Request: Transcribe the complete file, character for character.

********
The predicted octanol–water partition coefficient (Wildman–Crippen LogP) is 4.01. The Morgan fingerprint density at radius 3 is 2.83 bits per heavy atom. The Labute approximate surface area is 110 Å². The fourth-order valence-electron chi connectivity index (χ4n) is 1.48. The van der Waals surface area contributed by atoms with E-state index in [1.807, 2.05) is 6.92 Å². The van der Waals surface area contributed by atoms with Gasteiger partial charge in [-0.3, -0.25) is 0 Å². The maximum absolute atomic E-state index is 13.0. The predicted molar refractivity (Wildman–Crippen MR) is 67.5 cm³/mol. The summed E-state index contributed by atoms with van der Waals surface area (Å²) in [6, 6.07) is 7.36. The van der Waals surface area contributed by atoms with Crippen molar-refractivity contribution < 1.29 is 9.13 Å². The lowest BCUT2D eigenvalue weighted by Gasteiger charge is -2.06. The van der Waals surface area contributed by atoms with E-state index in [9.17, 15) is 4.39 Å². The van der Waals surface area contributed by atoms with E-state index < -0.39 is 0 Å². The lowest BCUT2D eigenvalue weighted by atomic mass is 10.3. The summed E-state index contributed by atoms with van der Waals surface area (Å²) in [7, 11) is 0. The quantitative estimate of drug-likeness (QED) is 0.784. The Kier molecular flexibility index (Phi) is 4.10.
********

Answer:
The predicted octanol–water partition coefficient (Wildman–Crippen LogP) is 4.01. The Morgan fingerprint density at radius 3 is 2.83 bits per heavy atom. The Labute approximate surface area is 110 Å². The fourth-order valence-electron chi connectivity index (χ4n) is 1.48. The van der Waals surface area contributed by atoms with E-state index in [1.807, 2.05) is 6.92 Å². The van der Waals surface area contributed by atoms with Gasteiger partial charge in [-0.3, -0.25) is 0 Å². The maximum absolute atomic E-state index is 13.0. The predicted molar refractivity (Wildman–Crippen MR) is 67.5 cm³/mol. The summed E-state index contributed by atoms with van der Waals surface area (Å²) in [6, 6.07) is 7.36. The van der Waals surface area contributed by atoms with Crippen molar-refractivity contribution < 1.29 is 9.13 Å². The lowest BCUT2D eigenvalue weighted by Gasteiger charge is -2.06. The van der Waals surface area contributed by atoms with E-state index in [9.17, 15) is 4.39 Å². The van der Waals surface area contributed by atoms with E-state index < -0.39 is 0 Å². The lowest BCUT2D eigenvalue weighted by atomic mass is 10.3. The summed E-state index contributed by atoms with van der Waals surface area (Å²) in [7, 11) is 0. The quantitative estimate of drug-likeness (QED) is 0.784. The Kier molecular flexibility index (Phi) is 4.10.